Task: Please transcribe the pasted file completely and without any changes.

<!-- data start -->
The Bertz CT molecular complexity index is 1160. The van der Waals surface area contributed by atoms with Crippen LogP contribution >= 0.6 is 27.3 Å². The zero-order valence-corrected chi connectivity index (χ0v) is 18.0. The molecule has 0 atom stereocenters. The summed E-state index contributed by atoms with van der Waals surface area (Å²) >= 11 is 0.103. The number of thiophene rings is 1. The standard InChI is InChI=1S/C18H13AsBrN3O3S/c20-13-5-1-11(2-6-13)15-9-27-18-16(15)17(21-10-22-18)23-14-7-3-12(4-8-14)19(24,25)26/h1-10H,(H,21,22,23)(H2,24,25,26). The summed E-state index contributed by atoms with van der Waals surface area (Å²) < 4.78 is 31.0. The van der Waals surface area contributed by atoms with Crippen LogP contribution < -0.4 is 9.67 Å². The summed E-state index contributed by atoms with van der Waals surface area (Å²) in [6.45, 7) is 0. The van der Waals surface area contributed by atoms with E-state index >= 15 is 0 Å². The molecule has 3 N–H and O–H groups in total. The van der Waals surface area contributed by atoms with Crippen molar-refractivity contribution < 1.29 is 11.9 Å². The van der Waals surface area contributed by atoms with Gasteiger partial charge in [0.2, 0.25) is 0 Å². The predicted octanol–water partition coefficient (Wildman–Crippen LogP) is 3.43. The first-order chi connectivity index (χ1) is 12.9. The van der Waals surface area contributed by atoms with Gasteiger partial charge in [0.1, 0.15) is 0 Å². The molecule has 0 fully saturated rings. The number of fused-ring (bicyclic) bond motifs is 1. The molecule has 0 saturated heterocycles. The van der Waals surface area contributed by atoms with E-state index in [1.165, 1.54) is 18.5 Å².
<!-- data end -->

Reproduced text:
The Bertz CT molecular complexity index is 1160. The van der Waals surface area contributed by atoms with Crippen LogP contribution >= 0.6 is 27.3 Å². The zero-order valence-corrected chi connectivity index (χ0v) is 18.0. The molecule has 0 atom stereocenters. The summed E-state index contributed by atoms with van der Waals surface area (Å²) >= 11 is 0.103. The number of thiophene rings is 1. The standard InChI is InChI=1S/C18H13AsBrN3O3S/c20-13-5-1-11(2-6-13)15-9-27-18-16(15)17(21-10-22-18)23-14-7-3-12(4-8-14)19(24,25)26/h1-10H,(H,21,22,23)(H2,24,25,26). The summed E-state index contributed by atoms with van der Waals surface area (Å²) < 4.78 is 31.0. The van der Waals surface area contributed by atoms with Crippen LogP contribution < -0.4 is 9.67 Å². The summed E-state index contributed by atoms with van der Waals surface area (Å²) in [6.45, 7) is 0. The van der Waals surface area contributed by atoms with E-state index >= 15 is 0 Å². The molecule has 3 N–H and O–H groups in total. The van der Waals surface area contributed by atoms with Crippen molar-refractivity contribution < 1.29 is 11.9 Å². The van der Waals surface area contributed by atoms with Gasteiger partial charge in [0.2, 0.25) is 0 Å². The predicted octanol–water partition coefficient (Wildman–Crippen LogP) is 3.43. The first-order chi connectivity index (χ1) is 12.9. The van der Waals surface area contributed by atoms with Gasteiger partial charge in [0.1, 0.15) is 0 Å². The molecule has 0 fully saturated rings. The number of fused-ring (bicyclic) bond motifs is 1. The molecule has 0 saturated heterocycles. The van der Waals surface area contributed by atoms with E-state index in [1.165, 1.54) is 18.5 Å².